|The lost masterwork.|
Remember that street study by the renowned Jeff Speck you commissioned -- you know, back when you'd occasionally pretend (privately, of course, and not for attribution) that you read his book and "got" it?
Hint: It's called the Downtown Street Network Proposal, and it has much to say about the usefulness of two-way streets. Back in 2011, you said you favored two-way streets.
(sound of fingers drumming on Formica)
Hey, that's okay. Take a moment. I'm sure it will come back to you.
(crickets try to play the street piano, but are too light to depress the keys)
I know, I know; it's complicated, so let me help refresh your memory.
Once upon a time you were sorta/kinda for it, and the council wouldn't fund the study, then you were angry and probably made a few of your fabled hectoring late night phone calls.
Dan Coffey saw an opening and rode to the rescue, finding the money under a mattress at redevelopment. You quickly lost interest once it became obvious that it wasn't your idea in the first place, and couldn't ever be. Now Coffey's against it, too, since he can't find a way to wet his beak in a bike lane.
But a demolition ... now there's some good eatin'.
Anyway, permit me to call your attention to page 17.
II: WHAT MAKES A SAFE WALK?
The principal way to make a street feel safe is to keep automobiles at reasonable speeds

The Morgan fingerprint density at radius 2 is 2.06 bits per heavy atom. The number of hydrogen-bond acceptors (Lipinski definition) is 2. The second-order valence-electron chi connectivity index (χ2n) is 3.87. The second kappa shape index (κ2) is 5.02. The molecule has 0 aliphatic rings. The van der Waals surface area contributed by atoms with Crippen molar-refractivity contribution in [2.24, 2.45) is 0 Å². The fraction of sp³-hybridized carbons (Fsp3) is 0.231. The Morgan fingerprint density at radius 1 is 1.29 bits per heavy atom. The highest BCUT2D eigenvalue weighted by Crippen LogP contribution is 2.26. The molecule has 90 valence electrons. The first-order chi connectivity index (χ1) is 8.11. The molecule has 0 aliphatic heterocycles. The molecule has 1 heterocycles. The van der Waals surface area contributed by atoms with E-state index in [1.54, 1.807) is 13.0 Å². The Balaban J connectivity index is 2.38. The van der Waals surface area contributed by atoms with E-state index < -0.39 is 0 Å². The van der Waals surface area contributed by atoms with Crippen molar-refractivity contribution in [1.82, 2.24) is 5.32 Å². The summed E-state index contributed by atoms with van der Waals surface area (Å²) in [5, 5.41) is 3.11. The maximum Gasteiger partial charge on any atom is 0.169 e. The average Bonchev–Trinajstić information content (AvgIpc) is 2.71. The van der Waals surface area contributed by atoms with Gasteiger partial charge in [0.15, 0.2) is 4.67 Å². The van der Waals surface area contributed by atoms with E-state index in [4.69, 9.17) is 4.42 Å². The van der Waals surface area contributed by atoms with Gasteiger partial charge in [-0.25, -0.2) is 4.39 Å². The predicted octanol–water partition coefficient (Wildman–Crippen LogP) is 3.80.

and to protect pedestrians from them. This is achieved by meeting the following ten
- The proper number of driving lanes;
- Lanes of proper width;
- Avoiding one-way streets;
- Limited use and length of turn lanes;
- Including bike lanes;
- Continuous on-street parking;
- Continuous shade trees;
- Replacing unwarranted signals with principally all-way stop signs
- Pedestrian-friendly signals where signals are warranted; and
- Pedestrian-Friendly details.
These criteria are addressed individually below in terms of how they apply to downtown
New Albany, and are used as an organizational framework for a series of specific
Now Jeff, the reason I bring this up is your ill-chosen words in this numbingly predictable, self-serving press release reported by Daniel Suddeath of the Jeffersonville newspaper.
"We will continue to repair and replace our sidewalk infrastructure in order to allow pedestrians to feel both safe and confident while walking within the city of New Albany," Mayor Jeff Gahan stated in a news release issued after the meeting.
Please go back and review the points made by the consultant you hired, on page 17 of the study you financed.
I didn't think so.
Is it time for recess yet?